But *BAM*, the Like Reply button does it in a single gesture. Facebook even has a Like button thumbs-up sticker, but this makes it instantly accessible in the right situations. The bright blue one on Android looks especially sharp. Yes, this will save you one second. But it could save you and everyone else that one second hundreds of times, multiplied by 750 million mobile users a month. Efficiency matters.

I’ve always wanted this for text messaging. Actually, not just for replies but as way to signal to people that was lighter-weight than a text message. I called it the “nudge”. A little buzz, even more subtle than an SMS. If I said I’d pick you up in 10 minutes, and you get a nudge 11 minutes later, it means come outside. If it’s late and I want to see if you’re up, I might nudge you. If I’m free to meet up with friends and want to ping a bunch of them? Mass nudge. Much less annoying than “Hey guys wanna hang out with me? I’m lonely.”

This is nice step towards my dream of openly interpretable binary communication. Try it out next time you need to confirm something via Facebook message. We’ll see if it catches on.

Article courtesy of TechCrunch

After Testing It With Facebook Messenger, Mozilla Signs Up Weibo, Mixi, MSN Now And CliqZ To Firefox’s Social API

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Last November, Mozilla announced that it had worked with Facebook to launch a first preview of its Social API for Firefox by integrating Facebook Messenger into Firefox 17. The Social API allows social networks, blog networks or news sites to easily add persistent social sidebars, toolbar notifications and chat features to the browser, no matter which site a user is looking at. At the time, Mozilla wasn’t quite ready to announce any additional partners for this API. But today the organization announced that it will soon expand this effort with additional services in Firefox Nightly, including Japanese social network Mixi, Microsoft’s MSN Now, new site, CliqZ and the Chinese microblogging service Weibo.

“We are really excited about the possibilities that Social API brings to the future of browsing, including ways to integrate even more social providers, e-mail, finance, news and other applications and services into your Firefox experience,” Mozilla writes in today’s announcement.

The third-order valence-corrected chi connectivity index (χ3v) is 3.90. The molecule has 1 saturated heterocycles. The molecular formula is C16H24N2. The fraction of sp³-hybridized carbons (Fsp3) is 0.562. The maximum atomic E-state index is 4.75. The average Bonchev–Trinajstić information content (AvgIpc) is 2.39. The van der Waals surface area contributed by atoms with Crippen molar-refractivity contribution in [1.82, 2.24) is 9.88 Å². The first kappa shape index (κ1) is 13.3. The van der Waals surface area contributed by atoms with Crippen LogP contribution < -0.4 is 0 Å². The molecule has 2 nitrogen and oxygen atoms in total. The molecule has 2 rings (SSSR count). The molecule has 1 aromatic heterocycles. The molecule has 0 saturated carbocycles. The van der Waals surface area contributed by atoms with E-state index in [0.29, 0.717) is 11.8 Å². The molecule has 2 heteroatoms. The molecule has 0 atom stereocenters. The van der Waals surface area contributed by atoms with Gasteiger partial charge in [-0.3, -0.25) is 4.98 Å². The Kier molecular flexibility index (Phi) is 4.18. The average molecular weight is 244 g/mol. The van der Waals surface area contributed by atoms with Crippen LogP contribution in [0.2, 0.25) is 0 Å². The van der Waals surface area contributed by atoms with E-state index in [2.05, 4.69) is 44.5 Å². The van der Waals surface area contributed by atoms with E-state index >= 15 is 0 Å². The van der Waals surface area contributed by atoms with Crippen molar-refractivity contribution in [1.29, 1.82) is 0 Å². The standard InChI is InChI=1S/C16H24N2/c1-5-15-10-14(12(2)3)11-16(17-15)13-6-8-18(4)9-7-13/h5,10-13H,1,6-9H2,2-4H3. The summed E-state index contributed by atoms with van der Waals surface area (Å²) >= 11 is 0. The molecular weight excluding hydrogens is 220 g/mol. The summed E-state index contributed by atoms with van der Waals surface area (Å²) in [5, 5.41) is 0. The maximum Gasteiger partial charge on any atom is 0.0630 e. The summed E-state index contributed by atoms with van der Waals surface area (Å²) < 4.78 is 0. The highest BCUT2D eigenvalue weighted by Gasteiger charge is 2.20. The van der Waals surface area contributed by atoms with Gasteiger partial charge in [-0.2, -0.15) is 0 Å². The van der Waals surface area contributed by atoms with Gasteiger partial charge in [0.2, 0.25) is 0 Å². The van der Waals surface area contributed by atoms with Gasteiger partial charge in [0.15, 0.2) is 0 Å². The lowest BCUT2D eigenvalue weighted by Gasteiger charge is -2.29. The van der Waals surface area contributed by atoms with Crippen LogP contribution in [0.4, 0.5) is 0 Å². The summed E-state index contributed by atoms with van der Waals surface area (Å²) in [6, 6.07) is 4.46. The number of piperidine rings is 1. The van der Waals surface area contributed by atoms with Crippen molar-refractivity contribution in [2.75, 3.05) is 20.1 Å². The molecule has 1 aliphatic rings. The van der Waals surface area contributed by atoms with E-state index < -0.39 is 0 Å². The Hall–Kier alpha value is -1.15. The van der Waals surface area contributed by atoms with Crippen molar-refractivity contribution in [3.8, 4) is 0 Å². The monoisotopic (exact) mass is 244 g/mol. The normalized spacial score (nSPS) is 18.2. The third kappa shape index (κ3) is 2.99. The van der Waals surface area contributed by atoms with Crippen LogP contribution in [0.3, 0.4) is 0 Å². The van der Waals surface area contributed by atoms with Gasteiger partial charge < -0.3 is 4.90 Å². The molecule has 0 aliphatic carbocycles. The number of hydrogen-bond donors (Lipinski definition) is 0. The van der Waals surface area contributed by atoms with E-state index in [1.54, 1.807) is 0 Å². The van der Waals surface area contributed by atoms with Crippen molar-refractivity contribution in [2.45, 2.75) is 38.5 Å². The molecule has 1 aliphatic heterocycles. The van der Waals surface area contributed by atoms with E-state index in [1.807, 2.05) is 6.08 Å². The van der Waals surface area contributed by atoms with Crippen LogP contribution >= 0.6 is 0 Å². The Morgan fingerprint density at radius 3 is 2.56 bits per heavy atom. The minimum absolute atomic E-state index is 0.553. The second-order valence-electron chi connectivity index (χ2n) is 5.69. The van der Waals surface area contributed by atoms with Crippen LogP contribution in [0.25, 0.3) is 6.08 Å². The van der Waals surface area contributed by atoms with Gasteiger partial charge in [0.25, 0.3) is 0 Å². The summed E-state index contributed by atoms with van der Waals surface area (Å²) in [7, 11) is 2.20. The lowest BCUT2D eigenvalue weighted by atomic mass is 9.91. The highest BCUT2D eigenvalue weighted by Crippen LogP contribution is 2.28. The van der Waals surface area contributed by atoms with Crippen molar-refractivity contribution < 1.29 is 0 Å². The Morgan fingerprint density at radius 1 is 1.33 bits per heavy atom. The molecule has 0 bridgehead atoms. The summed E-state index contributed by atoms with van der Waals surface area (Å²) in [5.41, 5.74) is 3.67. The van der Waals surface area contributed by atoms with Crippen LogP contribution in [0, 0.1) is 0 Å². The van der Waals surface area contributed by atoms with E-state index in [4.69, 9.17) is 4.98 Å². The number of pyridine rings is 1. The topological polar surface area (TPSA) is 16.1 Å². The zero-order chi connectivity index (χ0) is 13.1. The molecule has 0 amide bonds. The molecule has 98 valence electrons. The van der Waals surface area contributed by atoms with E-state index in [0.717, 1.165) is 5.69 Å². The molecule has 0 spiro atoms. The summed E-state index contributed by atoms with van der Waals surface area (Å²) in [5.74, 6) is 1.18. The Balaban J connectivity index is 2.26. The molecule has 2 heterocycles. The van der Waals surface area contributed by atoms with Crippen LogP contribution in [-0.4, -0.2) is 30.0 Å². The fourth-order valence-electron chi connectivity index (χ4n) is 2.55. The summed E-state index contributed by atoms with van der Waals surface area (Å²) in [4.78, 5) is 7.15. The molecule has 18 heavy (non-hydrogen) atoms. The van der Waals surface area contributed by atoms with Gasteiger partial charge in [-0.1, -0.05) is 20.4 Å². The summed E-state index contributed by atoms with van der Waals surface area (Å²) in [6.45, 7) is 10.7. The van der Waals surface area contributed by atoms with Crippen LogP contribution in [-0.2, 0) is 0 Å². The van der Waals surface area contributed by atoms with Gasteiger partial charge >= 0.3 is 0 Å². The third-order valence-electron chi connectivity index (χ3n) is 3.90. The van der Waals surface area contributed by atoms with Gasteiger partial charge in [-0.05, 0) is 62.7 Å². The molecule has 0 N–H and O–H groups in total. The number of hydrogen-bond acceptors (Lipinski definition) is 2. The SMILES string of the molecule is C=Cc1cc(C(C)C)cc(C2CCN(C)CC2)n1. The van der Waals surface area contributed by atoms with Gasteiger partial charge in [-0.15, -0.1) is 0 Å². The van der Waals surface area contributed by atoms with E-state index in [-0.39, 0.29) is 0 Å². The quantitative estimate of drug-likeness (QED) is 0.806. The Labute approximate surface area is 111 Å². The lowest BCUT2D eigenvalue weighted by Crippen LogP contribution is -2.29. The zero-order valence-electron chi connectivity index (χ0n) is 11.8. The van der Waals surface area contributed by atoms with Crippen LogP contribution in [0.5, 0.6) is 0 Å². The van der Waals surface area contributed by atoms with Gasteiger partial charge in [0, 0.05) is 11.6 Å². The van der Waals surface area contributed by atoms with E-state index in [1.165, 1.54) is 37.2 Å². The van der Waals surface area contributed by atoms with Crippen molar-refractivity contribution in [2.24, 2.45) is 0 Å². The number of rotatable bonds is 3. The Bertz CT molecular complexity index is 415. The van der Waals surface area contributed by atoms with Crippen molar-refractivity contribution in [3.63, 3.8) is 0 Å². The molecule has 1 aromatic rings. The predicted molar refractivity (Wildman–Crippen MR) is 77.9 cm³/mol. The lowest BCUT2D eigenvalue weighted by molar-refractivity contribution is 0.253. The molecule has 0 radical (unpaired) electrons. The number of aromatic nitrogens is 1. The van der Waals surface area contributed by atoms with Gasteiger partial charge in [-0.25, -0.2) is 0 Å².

When Mozilla launched the Facebook Messenger integration, Mozilla’s VP of Firefox Engineering Jonathan Nightingale told me that the organization wanted to see how it could marry the trend toward more social experiences on the web with the browser. Firefox’s App Tabs were a first attempt to solve this, but, as Nightingale told me, “people still had to work around the limitations of browsers because they were treating social just like any other sites.”

The current Facebook Messenger integration is pretty straightforward and adds a set of Messenger buttons to the toolbar and pops up a sidebar to start chats (see image above). Last November, the Firefox team wasn’t sure how to integrate more than one service yet, but that obviously wasn’t an issue at the time, given that only Facebook Messenger was integrated in the service so far. It’s not clear how the Firefox team has solved this issue, but we’ll surely see the solution once these new providers go live in one of the next Firefox Nightly releases.

Article courtesy of TechCrunch

Facebook Has An Office “Library” Of Mobile Phones To Ensure It Works Across Developing Market Devices

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Facebook Mobile Phones

The first world might use just a handful of handsets, but the key to Facebook’s growth is emerging markets fragmented across over 7,000 smart and dumb phones. To help it bug test for all these, Facebook keeps an office “library” of mobile devices, product manager Peter Deng revealed. So what’s the team testing now? A version of Messenger for feature phones that doesn’t require a Facebook account.

Until today, all of Facebook’s products required an email address for sign up. But there are tons of people who don’t have smartphones or email addresses in emerging markets. These places like India and Brazil are Facebook’s growth targets where it has low penetration, but high signup rates and plenty of people left to serve. For example, India has a population of over 1 billion but Facebook has just 65 million users there.

Now it’s rolling out a version of Facebook Messenger that doesn’t require an email address or Facebook account to sign up. You only need to enter your full name and phone number to signup. This opens it up to a huge new market. Non-Facebook Messenger could let people see the value of Facebook and then convince them to acquire an email address if they don’t have one and then set up an account.

Currently, non-Facebook Messenger is only for Android, but that’s where the office library of mobile phones comes in. Today at Le Web, Deng revealed that a version for feature phones is in development. To cram any approximation of the group chat, photo sharing, geolocation, and other capabilities of Messenger into a feature phone, it will have to do some serious testing. If it releases a buggy product, it could leave a sour taste in the mouth of people who might be trying Facebook for the first time.

Facebook engineers can take obscure mobile devices from the library, and run their alpha builds on them to check for compatibility. Small developers often complain about mobile fragmentation and the myriad of Android and feature phones in particular. Thanks to Facebook’s size, it doesn’t have to ship with its fingers crossed. It knows its app will work in the most remote corners of the planet.

Article courtesy of TechCrunch

April 2014